“One of the best things about MIT is that there’s no way for you to get an engineering degree here without doing research,” Bhatia said. “It’s a fundamental part of being an engineer in the real world, and it’s one of the things that separate MIT engineers.”

During the lunch, MIT students and leadership from SanDisk had an opportunity to learn about each other’s work. “Hearing about what each one of you is doing is just mind-boggling,” Mehrotra said. “We are so proud to be sponsoring the SanDisk Scholars as well as the MITES, E2@MIT and MOSTEC programs.”

Many SanDisk leaders spoke before the full group, covering topics ranging from advances in flash memory technology, to career opportunities at SanDisk, to the importance of networking.

“You are the future leaders,” said James Goldsberry, Senior Director of Engineering for SanDisk at the company’s new location in Marlborough, Massachusetts. “Carry the network you have here throughout your whole life, because these will be the future leaders of your sister companies. You’re going to lean on them as you proceed in your career.”

An outpouring of thanks concluded the event. “Programs like ours wouldn’t happen without sponsors and supporters like SanDisk,” said Shawna Young, executive director of the MIT Office of Engineering Outreach Programs. “SanDisk is making a tremendous impact on the next generation of scientists and engineers.”

Words by Nick Holden, photos by Pierce Harman

This story was also published on MIT News.

The thrill of the ride

When he was seven years old, Brandon Holloway first gazed up at Apollo’s Chariot — the tallest, fastest roller coaster at Busch Gardens in Williamsburg, Va. “It was so huge you could see it from the highway,” he says. “When I finally got the courage to ride it, it was the middle of the night — pitch black — and I went by myself. The rest of my family was deathly afraid.”

Holloway strapped in, ascended the signature 170-foot chain lift hill, and took the plunge. “The drop went on forever. I was screaming all the way down,” he says. “I remember explicitly thinking afterward, ‘I want to design rides like this.’”

As a graduating senior in mechanical engineering, Holloway is on his way to a career in ride design. Although his track from rural Virginia to MIT featured a number of unexpected dips and turns, he held on and recently made the stop on Killian Court to pick up his diploma.

Brandon Holloway was inspired by a roller coaster and had his passions fueled by MITES.

Brandon Holloway was inspired by a roller coaster and had his passions fueled by MITES.

Rural roots

Holloway grew up in Smithfield, a town of 8,000 residents, about 70 miles southeast of Richmond. Graduates of Smithfield High School tend not to stray far from home. “A lot of the kids don’t leave the state for college — if they do go to college. There’s a cotton field across from my high school,” he says. “Honestly, MIT wasn’t even on my radar.”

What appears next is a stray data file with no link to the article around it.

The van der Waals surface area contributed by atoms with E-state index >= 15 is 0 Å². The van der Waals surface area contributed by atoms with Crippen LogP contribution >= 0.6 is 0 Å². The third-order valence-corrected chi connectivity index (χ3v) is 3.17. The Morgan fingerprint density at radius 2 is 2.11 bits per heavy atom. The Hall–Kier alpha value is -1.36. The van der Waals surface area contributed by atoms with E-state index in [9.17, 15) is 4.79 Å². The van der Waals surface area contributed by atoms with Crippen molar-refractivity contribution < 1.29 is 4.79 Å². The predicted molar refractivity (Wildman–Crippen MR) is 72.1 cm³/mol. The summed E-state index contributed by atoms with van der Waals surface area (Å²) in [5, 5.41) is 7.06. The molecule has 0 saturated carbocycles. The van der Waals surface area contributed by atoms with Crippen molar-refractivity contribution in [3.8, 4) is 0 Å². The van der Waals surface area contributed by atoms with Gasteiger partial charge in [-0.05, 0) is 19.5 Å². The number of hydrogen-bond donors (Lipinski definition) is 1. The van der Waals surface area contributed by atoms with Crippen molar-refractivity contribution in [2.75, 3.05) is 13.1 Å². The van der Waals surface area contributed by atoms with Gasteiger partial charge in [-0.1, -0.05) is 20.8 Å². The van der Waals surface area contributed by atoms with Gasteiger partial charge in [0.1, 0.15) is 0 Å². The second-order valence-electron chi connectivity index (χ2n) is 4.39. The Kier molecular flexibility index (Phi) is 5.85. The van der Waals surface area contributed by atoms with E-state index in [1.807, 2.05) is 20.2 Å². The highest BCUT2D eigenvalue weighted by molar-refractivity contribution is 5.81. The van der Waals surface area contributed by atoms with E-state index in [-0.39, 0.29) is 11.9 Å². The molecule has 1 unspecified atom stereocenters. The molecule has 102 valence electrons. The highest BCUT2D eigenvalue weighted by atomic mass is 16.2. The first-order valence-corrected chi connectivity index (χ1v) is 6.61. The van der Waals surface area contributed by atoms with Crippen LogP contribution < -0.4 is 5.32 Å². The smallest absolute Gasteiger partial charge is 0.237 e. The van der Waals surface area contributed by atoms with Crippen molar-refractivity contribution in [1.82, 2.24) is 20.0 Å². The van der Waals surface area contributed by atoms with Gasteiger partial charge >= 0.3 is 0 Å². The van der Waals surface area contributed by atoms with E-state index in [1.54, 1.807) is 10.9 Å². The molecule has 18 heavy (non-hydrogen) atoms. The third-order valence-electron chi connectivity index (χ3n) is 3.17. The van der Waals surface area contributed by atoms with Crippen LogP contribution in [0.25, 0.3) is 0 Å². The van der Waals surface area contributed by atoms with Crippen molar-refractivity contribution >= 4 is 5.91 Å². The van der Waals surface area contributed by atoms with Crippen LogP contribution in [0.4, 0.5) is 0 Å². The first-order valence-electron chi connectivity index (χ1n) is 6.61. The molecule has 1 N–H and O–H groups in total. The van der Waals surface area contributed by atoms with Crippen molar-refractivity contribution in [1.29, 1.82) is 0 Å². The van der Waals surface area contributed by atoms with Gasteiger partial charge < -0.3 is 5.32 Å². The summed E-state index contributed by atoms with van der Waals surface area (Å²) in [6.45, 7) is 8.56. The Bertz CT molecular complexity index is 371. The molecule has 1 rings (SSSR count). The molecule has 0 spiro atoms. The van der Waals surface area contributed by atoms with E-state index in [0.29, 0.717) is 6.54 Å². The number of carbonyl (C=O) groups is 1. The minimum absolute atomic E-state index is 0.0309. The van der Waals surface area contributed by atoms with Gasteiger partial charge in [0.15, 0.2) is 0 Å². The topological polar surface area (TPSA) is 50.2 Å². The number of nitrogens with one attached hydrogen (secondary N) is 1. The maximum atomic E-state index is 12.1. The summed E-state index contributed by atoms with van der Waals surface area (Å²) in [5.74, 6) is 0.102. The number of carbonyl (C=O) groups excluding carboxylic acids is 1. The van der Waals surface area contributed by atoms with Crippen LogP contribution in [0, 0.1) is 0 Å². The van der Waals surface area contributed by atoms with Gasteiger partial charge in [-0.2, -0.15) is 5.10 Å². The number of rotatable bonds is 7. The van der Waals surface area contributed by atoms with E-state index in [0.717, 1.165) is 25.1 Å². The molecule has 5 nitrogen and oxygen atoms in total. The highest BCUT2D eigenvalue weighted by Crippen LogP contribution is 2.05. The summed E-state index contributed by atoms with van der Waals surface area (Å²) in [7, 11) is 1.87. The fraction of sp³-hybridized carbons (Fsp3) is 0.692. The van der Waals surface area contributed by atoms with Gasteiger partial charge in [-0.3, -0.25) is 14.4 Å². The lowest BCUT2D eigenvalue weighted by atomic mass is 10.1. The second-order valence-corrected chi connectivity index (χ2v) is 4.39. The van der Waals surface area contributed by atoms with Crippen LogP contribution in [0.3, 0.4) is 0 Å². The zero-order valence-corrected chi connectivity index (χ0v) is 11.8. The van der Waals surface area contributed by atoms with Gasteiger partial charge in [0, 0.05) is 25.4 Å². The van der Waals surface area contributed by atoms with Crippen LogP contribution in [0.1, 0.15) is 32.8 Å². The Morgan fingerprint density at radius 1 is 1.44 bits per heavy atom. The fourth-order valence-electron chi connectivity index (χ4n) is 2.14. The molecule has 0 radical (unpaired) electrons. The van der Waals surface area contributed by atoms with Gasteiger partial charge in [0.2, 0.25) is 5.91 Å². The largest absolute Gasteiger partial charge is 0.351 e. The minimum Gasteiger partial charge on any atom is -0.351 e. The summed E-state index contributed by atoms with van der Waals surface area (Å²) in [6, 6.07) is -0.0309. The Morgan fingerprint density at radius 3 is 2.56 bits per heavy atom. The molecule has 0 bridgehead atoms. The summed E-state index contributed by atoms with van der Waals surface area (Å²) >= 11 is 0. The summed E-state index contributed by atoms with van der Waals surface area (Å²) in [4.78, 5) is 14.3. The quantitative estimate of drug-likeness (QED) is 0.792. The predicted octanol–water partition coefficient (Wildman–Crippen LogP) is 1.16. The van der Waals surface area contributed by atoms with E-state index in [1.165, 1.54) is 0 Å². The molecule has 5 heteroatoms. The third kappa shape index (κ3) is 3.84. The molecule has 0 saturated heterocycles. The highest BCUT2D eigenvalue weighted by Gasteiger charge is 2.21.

Holloway had other plans. He exhausted the Advanced Placement and honors math and science courses at his high school and sought additional online resources to prepare for a future beyond Smithfield. During his junior year, his guidance counselor told him about MIT’s Minority Introduction to Engineering and Science (MITES) Program — a six-week residential, academic enrichment experience that aims to engage highly talented students from traditionally underserved or underrepresented populations. Holloway applied, was accepted, and travelled to Boston in June 2009 for his first visit to the MIT campus.

“It kicked my butt”

Arriving in Boston, Holloway experienced his first extended stay in a major city — and was reminded of what had brought him there. “Riding the subway for the first time was the coolest experience,” he says. “I was thinking, ‘How does this work? How is it going so fast? How does it not go off the track?’”

Through his classes in the MITES Program, Holloway experienced something else he hadn’t in Virginia: failure. “It kicked my butt,” he says. “In high school, I was getting As left and right; I didn’t even have to try. At MITES, you get that first grade back, and it’s a shock to your whole system.”

Holloway found support with his peers. Through long days and late-night study sessions, he and his classmates formed a family, he says. The experience made him more comfortable with the idea of studying at a world-class institution. “It got my brain into the ‘MIT gear,’” he says. Along with academic support, Holloway’s peers also gave him a new cultural perspective. “In Smithfield, you’re black or you’re white,” he says. “When you come to MITES, not only are you not black or white, you’re African American, or African, or Spanish, or Portuguese — or anything under the rainbow. Everybody has their culture, and everybody’s so proud of that culture.”

Coursework and connections

After MITES, Holloway returned home inspired to aim higher. He applied to MIT early action and matriculated in fall 2010. He thrived in courses with direct connections to his passion for ride design. “When you start taking the core classes like 2.001 (Mechanics and Materials) and 2.007 (Design and Manufacturing), that’s when you start making cool stuff and learning awesome skills — like working with SolidWorks and turning a drawing into a physical product,” he says.